Director Robert Stromberg (Pan’s Labyrinth, The Hunger Games) gives us Maleficent, a cunning re-invigoration of the story of Sleeping Beauty, the tale this time told from a much more modern point of view, with a newfound respect for acknowledging the dualistic nature of personhood.
As “Aurora,” Elle Fanning has no idea how to fill the role she’s in with any sort of credibility. The three god-fairies (Lesley Manville, Imelda Staunton, and Juno Temple) are like three really bad attempts at a female Three Stooges tryout, but nearly everything else lines up as moderately impressive.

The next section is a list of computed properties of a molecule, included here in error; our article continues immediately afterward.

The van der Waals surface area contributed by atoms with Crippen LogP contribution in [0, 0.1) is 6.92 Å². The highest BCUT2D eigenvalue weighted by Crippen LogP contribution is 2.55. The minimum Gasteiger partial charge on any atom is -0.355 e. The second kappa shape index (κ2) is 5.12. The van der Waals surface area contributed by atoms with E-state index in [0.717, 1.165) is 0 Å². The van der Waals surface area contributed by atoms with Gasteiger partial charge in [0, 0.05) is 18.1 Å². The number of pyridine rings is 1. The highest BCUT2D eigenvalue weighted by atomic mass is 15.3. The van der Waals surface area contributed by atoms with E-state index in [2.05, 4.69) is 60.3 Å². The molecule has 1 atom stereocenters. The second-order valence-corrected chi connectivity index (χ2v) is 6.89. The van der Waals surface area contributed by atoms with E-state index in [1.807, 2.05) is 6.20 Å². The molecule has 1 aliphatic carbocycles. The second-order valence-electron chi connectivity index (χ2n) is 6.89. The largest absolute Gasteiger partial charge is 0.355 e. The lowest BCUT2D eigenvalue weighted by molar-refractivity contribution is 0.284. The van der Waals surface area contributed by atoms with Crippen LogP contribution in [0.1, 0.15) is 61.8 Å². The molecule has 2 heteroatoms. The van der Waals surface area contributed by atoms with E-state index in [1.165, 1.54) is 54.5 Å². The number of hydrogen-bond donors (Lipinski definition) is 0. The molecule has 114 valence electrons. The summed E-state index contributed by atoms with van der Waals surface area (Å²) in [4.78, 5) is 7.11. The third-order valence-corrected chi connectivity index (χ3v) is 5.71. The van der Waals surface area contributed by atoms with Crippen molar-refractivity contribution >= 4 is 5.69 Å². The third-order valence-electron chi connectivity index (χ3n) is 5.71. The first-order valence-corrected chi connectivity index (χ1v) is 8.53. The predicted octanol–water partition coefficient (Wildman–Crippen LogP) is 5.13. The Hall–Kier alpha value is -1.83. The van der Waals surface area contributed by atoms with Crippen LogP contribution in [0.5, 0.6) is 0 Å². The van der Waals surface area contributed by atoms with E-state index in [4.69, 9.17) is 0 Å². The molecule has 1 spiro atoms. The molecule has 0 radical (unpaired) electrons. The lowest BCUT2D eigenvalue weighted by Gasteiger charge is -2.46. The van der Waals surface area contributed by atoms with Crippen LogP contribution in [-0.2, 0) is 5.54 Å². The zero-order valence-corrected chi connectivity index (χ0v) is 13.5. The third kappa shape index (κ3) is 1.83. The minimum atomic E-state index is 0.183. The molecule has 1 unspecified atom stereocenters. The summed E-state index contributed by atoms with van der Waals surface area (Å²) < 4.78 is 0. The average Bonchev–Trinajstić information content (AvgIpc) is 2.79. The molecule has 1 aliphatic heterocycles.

The film’s central strength lies in its star: Angelina Jolie, who can emote so well using just facial expressions without even the need for words. Hers is one of the better performances in recent memory. Her winged cohort is none other than Shalton “District 9” Copley who adds to the project his own flavor. The special effects do not disappoint.
The storytelling skills are really nothing to write home about, but Disney’s Maleficent is a delectable re-invention, which, although unnecessary, deserves credit for getting rid of the implacable innocence of the old Disney era—and for providing several hours of entertainment at the same time.